June 21, 2024
Search
Close this search box.
Search
Close this search box.
June 21, 2024
Search
Close this search box.

Linking Northern and Central NJ, Bronx, Manhattan, Westchester and CT

Global Gridlock Makes Local Prices Rise—Zadies Bake Shop Tells Customers Why

What does the price of cardboard have to do with your Shabbat dessert? Fluctuations in commodities prices are a natural part of the production cycle. But today, everything is rising in price with no downturn in sight. That babka you want for Shabbat includes cocoa, flour, eggs and shortening. The ingredients are becoming more expensive as they get caught in the global gridlock of container ships waiting to leave one port and get unpacked at another. When each of those products continues to go up in price—including the cardboard and plastic packaging—the result is an unavoidable price rise when the babka gets to the shelves.

Adam Steinberg, co-owner with brother Josh of Zadies Bake Shop in Fair Lawn took the unusual step of sending a letter to customers about the continuous rise in his costs and why he has to increase prices at the bakery. In the last eight to nine months, he has had to raise prices several times. In the past, price increases at most happened annually.

“We have never experienced this before, ever,” said Steinberg. “That’s why we wanted to share our story. What’s happening now is hyper-inflation. Goods and products become unavailable or scarce. That causes a chain of events. One item goes up and then everything we touch goes up. It’s a scary time for business.”

Steinberg said cardboard and plastic packaging have risen 30% – 60%. Raw materials such as oil, flour, eggs and shortening have risen between 50% – 100%. On top of that, labor costs have risen 30%.

It’s not always apparent what the raw ingredients are in a product. Oil is in the cardboard boxes in which products are shipped and in the cake boxes Zadies uses. There have been five or six price increases in oil in as many months.

Steinberg gets ingredients through suppliers. Since he can’t buy products like cocoa directly from growers overseas, he has to contend with price increases all along the supply route. Even products grown in the United States are caught in the transportation gridlock—there’s a shortage of truck drivers.

Small “mom and pop” shops like Zadies are at a disadvantage without room to stockpile ingredients. “Some items go up seasonally; we contract flour in advance for yoshon season. If I see the price of flour going up, I want to buy extra but I can’t because I don’t have the capacity,” said Steinberg. “We order mostly week to week. Now, it’s almost to the point where we have to worry, what will eggs, sugar, flour, etc. cost next week?” The salesmen from whom Steinberg purchases have been warning that they don’t know what prices will be next month. They are forecasting a 10% -15% percent rise in prices next quarter.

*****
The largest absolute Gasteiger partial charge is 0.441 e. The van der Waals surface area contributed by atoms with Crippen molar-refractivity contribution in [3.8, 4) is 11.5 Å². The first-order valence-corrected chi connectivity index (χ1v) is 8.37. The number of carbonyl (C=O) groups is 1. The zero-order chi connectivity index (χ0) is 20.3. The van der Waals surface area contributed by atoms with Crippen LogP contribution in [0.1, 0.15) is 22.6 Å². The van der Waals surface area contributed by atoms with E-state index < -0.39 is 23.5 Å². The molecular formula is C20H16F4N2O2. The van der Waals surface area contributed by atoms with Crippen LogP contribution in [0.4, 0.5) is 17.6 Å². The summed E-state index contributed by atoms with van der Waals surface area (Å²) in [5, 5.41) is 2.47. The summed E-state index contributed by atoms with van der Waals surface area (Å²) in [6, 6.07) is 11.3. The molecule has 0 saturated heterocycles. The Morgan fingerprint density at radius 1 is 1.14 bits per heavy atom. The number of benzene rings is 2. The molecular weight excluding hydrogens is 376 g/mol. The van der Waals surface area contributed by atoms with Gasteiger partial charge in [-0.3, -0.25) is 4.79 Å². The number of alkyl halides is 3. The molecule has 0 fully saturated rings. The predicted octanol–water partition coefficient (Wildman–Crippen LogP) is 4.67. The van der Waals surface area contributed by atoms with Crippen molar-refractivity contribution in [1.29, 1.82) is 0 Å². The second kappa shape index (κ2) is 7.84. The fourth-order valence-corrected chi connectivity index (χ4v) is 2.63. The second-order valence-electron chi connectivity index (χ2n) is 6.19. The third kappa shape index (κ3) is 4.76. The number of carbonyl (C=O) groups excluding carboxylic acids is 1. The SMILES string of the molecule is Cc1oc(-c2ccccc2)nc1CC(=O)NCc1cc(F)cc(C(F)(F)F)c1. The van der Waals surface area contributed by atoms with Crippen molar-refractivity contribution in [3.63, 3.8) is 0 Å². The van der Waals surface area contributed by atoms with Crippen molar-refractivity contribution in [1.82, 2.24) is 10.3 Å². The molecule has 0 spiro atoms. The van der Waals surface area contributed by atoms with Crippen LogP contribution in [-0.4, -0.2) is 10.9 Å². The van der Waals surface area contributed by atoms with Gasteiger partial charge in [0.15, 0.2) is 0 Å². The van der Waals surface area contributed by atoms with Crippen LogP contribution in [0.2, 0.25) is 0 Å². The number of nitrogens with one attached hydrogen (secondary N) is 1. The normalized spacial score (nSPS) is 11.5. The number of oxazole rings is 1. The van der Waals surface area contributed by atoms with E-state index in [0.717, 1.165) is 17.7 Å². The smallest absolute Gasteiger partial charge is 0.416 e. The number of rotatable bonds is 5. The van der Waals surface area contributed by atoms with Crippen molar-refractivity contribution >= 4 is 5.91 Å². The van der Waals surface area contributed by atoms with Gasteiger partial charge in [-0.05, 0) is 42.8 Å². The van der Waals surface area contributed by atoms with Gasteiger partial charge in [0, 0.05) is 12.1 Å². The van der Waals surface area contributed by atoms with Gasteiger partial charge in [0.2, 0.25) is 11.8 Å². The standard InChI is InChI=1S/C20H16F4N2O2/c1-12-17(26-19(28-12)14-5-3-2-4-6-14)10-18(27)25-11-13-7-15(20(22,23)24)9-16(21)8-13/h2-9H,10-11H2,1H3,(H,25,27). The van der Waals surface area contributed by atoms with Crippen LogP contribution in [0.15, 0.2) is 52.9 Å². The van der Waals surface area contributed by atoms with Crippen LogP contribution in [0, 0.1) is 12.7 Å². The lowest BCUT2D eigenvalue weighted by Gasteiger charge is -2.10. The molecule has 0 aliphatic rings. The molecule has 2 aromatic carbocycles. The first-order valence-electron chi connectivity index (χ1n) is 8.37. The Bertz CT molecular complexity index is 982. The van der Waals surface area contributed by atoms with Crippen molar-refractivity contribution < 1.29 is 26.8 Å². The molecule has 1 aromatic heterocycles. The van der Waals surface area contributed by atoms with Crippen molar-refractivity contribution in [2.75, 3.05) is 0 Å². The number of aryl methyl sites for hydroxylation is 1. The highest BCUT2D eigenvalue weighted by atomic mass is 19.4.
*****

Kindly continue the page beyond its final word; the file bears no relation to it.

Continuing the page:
With Thanksgiving coming soon, Steinberg is worried about the shortage of aluminum. The connection? Pie tins. What’s Thanksgiving without apple or pumpkin pie? “We have a good sales rep who saw that they were running short and sent us a pretty good shipment to get through the holidays. But what’s going to happen five months from now? I use aluminum tins for our pull-apart challahs, among other items. Will I have to change sizes or even worse, not be able to make them at all?”

One thing that won’t change is Zadies’ standards. “We will never stray from quality,” said Steinberg. “We built our name on quality. When you start skimping and use cheap chocolate or put less in, it will catch up with you.”

Labor shortages are starting to ease up as government-funded lockdowns have ended, and vaccinations have made workplaces safer. At Zadies, lines are getting shorter as more counter help becomes available. Baking talent isn’t a problem—Josh Steinberg does all the mixing and baking for everything but bread.

The Steinberg brothers have the utmost gratitude to their customers and are grateful they have stayed loyal. “We have a great business product and customers, and we’re extremely grateful for that,” said Steinberg. “We want people to stick with us and ride this out.”

By Bracha Schwartz

 

Leave a Comment

Most Popular Articles